NORFOLK, Va. (AP/WAVY) - The guided-missile destroyer USS Cole left its homeport of Naval Station Norfolk on Monday on its way to Europe.
While deployed, the Navy says the Cole will participate in ballistic missile defense operations. It has been preparing for the operation since it returned from its last deployment in September 2010.
The ship is commanded by Cmdr. Peter K. Nilsen.
"The crew has done an amazing job with all of the new training and certifications," said Nilsen. "They are ready and eager to perform our new mission and be the tip of the spear."
Most of the young sailors deploying aboard the USS Cole were still in grade school when the ship was attacked in the Yemeni port of Aden in October of 2000. Like most Americans, however, they are very familiar with the story of their ship.
"They know that we're part of something very special here," Nilsen said. "...and although it's an unfortunate thing that happened, ah, this is not a museum. It is a fighting warship."
Recently outfitted with a state-of-the-art BMD weapons system, the ship will play an integral role in the NATO Alliance's missile defense initiative.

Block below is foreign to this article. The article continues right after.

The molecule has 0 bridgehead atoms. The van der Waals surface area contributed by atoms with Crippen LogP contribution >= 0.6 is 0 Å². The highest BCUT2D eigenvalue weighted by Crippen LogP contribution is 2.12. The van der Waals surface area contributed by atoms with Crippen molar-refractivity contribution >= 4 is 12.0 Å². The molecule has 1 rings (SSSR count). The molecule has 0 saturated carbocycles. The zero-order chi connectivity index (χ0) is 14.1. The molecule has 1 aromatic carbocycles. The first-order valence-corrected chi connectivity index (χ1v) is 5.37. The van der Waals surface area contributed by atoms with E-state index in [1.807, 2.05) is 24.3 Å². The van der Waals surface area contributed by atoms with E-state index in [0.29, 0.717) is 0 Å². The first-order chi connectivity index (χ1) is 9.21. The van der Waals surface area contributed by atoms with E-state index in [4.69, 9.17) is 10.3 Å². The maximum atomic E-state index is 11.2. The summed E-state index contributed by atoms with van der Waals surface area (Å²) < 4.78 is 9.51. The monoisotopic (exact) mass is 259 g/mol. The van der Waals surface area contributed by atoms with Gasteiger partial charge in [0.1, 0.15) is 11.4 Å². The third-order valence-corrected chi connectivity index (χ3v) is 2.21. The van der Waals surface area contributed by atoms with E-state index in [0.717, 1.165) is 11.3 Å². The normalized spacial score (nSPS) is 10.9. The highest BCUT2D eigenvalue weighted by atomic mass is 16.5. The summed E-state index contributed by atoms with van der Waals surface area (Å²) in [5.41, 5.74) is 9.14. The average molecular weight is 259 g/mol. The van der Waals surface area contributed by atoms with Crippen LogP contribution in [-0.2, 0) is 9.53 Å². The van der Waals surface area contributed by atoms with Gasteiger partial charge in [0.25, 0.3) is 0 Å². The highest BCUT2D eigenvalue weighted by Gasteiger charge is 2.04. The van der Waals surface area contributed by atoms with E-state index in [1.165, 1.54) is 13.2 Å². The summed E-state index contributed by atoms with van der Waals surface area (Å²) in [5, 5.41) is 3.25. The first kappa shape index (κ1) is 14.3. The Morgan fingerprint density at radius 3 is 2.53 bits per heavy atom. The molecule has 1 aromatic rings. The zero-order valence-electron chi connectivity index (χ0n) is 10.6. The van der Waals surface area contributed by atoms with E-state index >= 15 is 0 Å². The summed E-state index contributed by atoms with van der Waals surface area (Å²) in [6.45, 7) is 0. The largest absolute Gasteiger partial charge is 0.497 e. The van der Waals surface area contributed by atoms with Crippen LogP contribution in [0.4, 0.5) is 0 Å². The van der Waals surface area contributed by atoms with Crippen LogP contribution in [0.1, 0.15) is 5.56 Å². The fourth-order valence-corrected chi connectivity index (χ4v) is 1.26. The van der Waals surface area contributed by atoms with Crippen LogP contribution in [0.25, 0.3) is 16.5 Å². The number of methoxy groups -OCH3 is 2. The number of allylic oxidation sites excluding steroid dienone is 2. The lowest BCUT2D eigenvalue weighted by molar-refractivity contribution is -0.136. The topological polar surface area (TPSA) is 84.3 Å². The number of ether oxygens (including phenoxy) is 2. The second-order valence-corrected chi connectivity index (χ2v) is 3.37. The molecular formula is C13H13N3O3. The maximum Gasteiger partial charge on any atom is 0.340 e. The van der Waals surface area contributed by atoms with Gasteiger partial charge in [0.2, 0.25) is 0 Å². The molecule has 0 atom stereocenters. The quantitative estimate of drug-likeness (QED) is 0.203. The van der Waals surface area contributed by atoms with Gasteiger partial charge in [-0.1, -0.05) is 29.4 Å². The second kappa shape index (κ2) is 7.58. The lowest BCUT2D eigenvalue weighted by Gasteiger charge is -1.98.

Nilsen added, "...and now we're more capable than ever with the new ballistic missile defense capabilities that we have on board."
Also on board are fathers, mother, sons and daughters. Some are like Melissa Lamb's step daughter, who is making her first deployment.
"I was a little emotional when she got on. We had a son that just left for the military a month ago. So, two in a month is very, very hard," Lamb said.
For Lamb, watching the ship leave was difficult, but initially learning her daughter would be aboard the legendary Cole was even worse.
"My heart jumped in my stomach," Lamb recalled.
Lamb's husband, Tim Lamb, told WAVY.com he wasn't worried about the Navy letting the Cole get hit again, adding, "They don't want the same ship in the paper twice."
But, the ship's story is once again in print. The ship's former skipper, Commander Kirk Lippold, just released a book, Front Burner: al Qaeda's Attack on the USS Cole, on the attack. In his book, Lippold said the Navy was content to allow the story of the Cole to "...drift into obscurity."
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